The new design for the Montlake Triangle project was publicly presented at an open house hosted by Sound Transit and its project partners (UW, WSDOT, SDOT) on Wednesday. The project improves access for pedestrians and bicyclists to the University of Washington Link Station from the main UW campus, UW Medical Center, Burke-Gilman Trail, and area bus stops. It also improves the aesthetics of the area to create an inviting gateway to the university and enhance the Rainier Vista view corridor.
The new design essentially combines Sound Transit’s original plan with UW’s Rainier Vista Landbridge plan with modifications and additions. There will be a 30-foot wide pedestrian/bicycle bridge across Montlake Boulevard from the station house to the center of the Montlake Triangle, instead of a new signalized crosswalk. A landbridge connecting the Rainier Vista path to the Triangle will be created by lowering Pacific Place and the Burke-Gilman Trail, reducing traffic conflicts. A new plaza will be created inside the Triangle, framed by trees that will mostly obscure the busy intersection and street, while drawing eyes up towards the mountain. Another path leads from the plaza to a new crosswalk and bus stop on NE Pacific St opposite the Medical Center. The entire Triangle will be universally accessible with ramps and handrails.
Materials from the open house should be posted on Sound Transit’s UW Station project page by the weekend. You can find plenty of design documents from UW Capital Projects Office’s project page. Also, see more photos of the design model shown at the open house.
More details after the jump.
The 30-foot wide bridge splits into two narrower bridges on both sides. There is a 14-foot wide bridge connected directly to the station house’s upper floor with stairs and escalators to the ground level and elevators to the station platform. Bicycles can use a separate outdoor stairway designed with an 8% grade, landings and runnels (tracks that allow a bike to be pushed up a stair). A 16-foot wide bridge ramps down south, passing the station house, to join with the regional trail from the Montlake Bridge and SR 520. On the Triangle side, the wide bridge splits in two to break up the appearance of a very wide path and channel users toward their destinations. It is also less dominating over the major Rainier Vista axis.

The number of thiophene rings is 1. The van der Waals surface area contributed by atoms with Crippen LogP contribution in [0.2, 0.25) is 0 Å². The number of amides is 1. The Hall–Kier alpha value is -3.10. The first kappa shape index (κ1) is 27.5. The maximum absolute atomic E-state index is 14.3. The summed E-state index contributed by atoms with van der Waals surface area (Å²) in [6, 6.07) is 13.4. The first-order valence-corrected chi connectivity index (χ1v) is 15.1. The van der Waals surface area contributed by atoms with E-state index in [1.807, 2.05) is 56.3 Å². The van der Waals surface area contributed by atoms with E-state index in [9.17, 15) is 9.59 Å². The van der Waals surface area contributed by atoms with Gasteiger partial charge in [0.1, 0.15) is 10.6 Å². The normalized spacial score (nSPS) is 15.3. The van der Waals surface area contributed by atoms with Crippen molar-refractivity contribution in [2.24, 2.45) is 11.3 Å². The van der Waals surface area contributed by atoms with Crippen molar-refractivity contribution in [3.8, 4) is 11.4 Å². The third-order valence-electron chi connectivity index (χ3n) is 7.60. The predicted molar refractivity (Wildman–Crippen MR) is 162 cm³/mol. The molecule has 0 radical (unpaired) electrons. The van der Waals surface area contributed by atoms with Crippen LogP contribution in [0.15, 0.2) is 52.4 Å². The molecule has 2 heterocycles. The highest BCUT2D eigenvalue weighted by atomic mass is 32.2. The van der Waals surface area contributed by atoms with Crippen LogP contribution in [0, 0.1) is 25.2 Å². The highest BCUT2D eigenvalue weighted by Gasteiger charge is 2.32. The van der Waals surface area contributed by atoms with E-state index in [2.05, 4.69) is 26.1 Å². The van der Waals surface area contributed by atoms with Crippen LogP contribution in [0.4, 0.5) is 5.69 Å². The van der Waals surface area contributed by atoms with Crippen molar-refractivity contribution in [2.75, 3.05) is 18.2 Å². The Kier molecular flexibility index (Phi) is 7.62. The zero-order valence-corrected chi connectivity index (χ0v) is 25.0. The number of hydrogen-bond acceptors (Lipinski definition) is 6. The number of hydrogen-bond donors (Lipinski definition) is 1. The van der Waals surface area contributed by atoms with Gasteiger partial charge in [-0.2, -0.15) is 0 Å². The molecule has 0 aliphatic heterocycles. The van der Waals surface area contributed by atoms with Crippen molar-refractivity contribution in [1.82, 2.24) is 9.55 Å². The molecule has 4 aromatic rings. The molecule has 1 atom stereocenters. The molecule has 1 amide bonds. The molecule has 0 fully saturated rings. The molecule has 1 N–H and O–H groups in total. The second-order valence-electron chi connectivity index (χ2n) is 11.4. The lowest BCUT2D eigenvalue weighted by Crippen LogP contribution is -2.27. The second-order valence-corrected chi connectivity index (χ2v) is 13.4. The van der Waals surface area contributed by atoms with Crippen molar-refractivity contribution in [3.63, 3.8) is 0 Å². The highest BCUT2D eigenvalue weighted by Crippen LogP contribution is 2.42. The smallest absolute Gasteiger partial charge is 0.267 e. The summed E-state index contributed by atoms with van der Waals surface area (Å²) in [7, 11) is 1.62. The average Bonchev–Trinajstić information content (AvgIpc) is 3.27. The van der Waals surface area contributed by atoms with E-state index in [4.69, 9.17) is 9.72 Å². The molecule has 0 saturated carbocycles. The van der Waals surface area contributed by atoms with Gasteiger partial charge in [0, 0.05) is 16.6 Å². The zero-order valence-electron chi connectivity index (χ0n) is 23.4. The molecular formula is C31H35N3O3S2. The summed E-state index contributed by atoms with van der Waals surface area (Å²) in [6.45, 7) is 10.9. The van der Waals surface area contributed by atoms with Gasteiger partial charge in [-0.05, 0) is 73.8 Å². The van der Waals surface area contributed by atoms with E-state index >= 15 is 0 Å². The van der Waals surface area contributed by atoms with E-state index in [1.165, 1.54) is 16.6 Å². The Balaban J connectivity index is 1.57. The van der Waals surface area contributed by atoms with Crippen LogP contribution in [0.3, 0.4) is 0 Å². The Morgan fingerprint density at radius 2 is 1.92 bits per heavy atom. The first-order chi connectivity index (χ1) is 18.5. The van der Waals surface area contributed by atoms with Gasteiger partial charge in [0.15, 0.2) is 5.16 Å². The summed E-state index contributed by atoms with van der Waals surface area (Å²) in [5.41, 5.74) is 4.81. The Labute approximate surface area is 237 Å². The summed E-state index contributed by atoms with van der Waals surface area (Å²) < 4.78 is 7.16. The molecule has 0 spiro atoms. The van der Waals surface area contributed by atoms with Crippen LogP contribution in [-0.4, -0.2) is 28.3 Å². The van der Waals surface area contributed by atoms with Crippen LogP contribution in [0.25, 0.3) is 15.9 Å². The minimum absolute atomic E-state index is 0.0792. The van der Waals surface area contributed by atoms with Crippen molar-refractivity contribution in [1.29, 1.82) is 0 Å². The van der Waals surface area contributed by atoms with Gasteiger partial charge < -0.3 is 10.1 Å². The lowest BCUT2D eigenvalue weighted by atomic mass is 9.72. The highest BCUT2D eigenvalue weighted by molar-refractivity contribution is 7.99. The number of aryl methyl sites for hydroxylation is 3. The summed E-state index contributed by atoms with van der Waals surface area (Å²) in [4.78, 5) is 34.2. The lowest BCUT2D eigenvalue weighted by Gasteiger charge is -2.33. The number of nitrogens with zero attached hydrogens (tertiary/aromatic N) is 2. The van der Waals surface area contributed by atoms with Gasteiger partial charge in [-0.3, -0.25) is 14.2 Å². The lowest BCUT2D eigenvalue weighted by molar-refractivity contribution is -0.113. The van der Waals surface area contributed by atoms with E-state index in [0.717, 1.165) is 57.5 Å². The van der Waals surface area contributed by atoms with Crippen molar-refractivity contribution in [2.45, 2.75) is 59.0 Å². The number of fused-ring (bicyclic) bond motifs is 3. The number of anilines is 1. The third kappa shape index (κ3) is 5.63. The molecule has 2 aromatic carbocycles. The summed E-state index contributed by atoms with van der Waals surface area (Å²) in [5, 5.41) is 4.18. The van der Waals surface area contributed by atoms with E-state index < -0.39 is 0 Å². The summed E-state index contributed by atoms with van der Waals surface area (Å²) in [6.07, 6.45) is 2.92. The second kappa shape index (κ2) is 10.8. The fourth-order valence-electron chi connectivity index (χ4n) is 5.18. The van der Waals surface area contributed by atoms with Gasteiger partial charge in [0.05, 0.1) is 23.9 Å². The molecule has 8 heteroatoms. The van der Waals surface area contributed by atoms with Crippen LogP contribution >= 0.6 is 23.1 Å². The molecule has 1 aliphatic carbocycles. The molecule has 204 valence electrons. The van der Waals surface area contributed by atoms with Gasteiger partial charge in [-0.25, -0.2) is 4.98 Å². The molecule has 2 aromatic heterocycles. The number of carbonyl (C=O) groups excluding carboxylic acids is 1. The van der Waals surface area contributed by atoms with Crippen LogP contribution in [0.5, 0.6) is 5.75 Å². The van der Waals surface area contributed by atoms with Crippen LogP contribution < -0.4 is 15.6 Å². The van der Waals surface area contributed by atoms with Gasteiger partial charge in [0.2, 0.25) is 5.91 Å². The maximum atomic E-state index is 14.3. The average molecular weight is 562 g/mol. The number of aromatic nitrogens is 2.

There is a technical reason why the landbridge narrows to 34 feet across Pacific Place. The maximum depth Pacific Place can be lowered is dictated by underground structures and utilities, and clearances for the trail and trolley wire.
Someone asked whether an underpass was considered instead of a bridge. Yes, it was considered, ST officials said safety, cost (and the need to close it after hours), and bicycle accessibility (grade difference getting to the Burke-Gilman Trail) were main concerns. Also, a few vocal people opposed an underpass.
UW Station will have parking space for 130 bicycles. All of the racks will be underneath the overpass beside the station. There will be no lockers, though a survey for bicyclists at the open house asked whether they prefer racks, lockers (annual or on-demand), or cages (annual or on-demand) at UW Station.
The Burke-Gilman Trail will pass under the landbridge like Pacific Place but the trail will be separate from the street and sidewalks, and will be higher than the street. Trail users can access the landbridge by two gentle sloped paths, one on each side of the landbridge.
Bus Stops and Crosswalks
The location of bus stops and service was the first question raised after the presentation. Sound Transit’s Tracy Reed said that the public process of determining bus route and service changes will occur about 18 months before U-Link opens.
There will be a new bus stop for Route 44 to Ballard directly under the overpass on the westside of Montlake Blvd. It is accessible by stairs and an elevator to the overpass above, or by existing crosswalks. The layover area for buses on Pacific Place will remain and serve as a drop off point for buses. There are currently no plans for a bus stop on the eastside of Montlake Blvd in front of the station. However, there is space for future widening of Montlake Blvd or bus stop pullouts so placing a stop there later should not require major work.
The sidewalk in front of the Medical Center will be widened to create more space for waiting bus riders. Eastbound buses will stop in the HOV lane instead of pulling out of and trying to merge back in to traffic. The westbound bus stop on the small island will be moved about 200 feet closer to the station. As mentioned earlier, both stops will be connected to UW Station by a new crosswalk and path to the bridge. The existing crosswalk at Montlake and Pacific will be wider and more perpendicular to the street, reducing crossing time.
Overall, I like the new design. Reaction to the new design at the open house was positive. Adam’s route directness calculations show this plan is more direct than the other proposals. The regional bicycle trail network is better connected. I am excited at the opportunities from a new public plaza in the middle of the currently underused Triangle. The landbridge creates a cohesive corridor from the central campus at Red Square all the way to Husky Stadium. The new design does many things right in terms of pedestrian and bicycle access, with room for future improvement.